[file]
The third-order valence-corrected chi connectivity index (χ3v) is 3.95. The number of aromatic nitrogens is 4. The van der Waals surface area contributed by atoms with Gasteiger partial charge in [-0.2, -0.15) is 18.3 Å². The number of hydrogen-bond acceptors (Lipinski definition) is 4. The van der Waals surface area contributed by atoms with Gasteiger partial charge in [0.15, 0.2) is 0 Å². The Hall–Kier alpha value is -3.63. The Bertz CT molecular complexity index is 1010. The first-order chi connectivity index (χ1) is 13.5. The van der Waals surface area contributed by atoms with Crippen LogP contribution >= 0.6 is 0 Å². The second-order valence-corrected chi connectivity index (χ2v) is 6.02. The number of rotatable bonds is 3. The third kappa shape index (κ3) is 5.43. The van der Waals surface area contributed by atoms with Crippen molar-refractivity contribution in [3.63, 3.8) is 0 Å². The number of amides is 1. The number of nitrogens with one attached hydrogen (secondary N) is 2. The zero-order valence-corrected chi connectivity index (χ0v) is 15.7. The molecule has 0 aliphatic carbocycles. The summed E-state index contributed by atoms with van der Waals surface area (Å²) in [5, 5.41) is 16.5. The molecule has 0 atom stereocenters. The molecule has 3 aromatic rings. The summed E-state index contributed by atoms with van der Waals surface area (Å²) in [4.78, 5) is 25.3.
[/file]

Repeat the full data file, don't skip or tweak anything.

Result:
The third-order valence-corrected chi connectivity index (χ3v) is 3.95. The number of aromatic nitrogens is 4. The van der Waals surface area contributed by atoms with Gasteiger partial charge in [-0.2, -0.15) is 18.3 Å². The number of hydrogen-bond acceptors (Lipinski definition) is 4. The van der Waals surface area contributed by atoms with Gasteiger partial charge in [0.15, 0.2) is 0 Å². The Hall–Kier alpha value is -3.63. The Bertz CT molecular complexity index is 1010. The first-order chi connectivity index (χ1) is 13.5. The van der Waals surface area contributed by atoms with Crippen LogP contribution >= 0.6 is 0 Å². The second-order valence-corrected chi connectivity index (χ2v) is 6.02. The number of rotatable bonds is 3. The third kappa shape index (κ3) is 5.43. The van der Waals surface area contributed by atoms with Crippen molar-refractivity contribution in [3.63, 3.8) is 0 Å². The number of amides is 1. The number of nitrogens with one attached hydrogen (secondary N) is 2. The zero-order valence-corrected chi connectivity index (χ0v) is 15.7. The molecule has 0 aliphatic carbocycles. The summed E-state index contributed by atoms with van der Waals surface area (Å²) in [5, 5.41) is 16.5. The molecule has 0 atom stereocenters. The molecule has 3 aromatic rings. The summed E-state index contributed by atoms with van der Waals surface area (Å²) in [4.78, 5) is 25.3.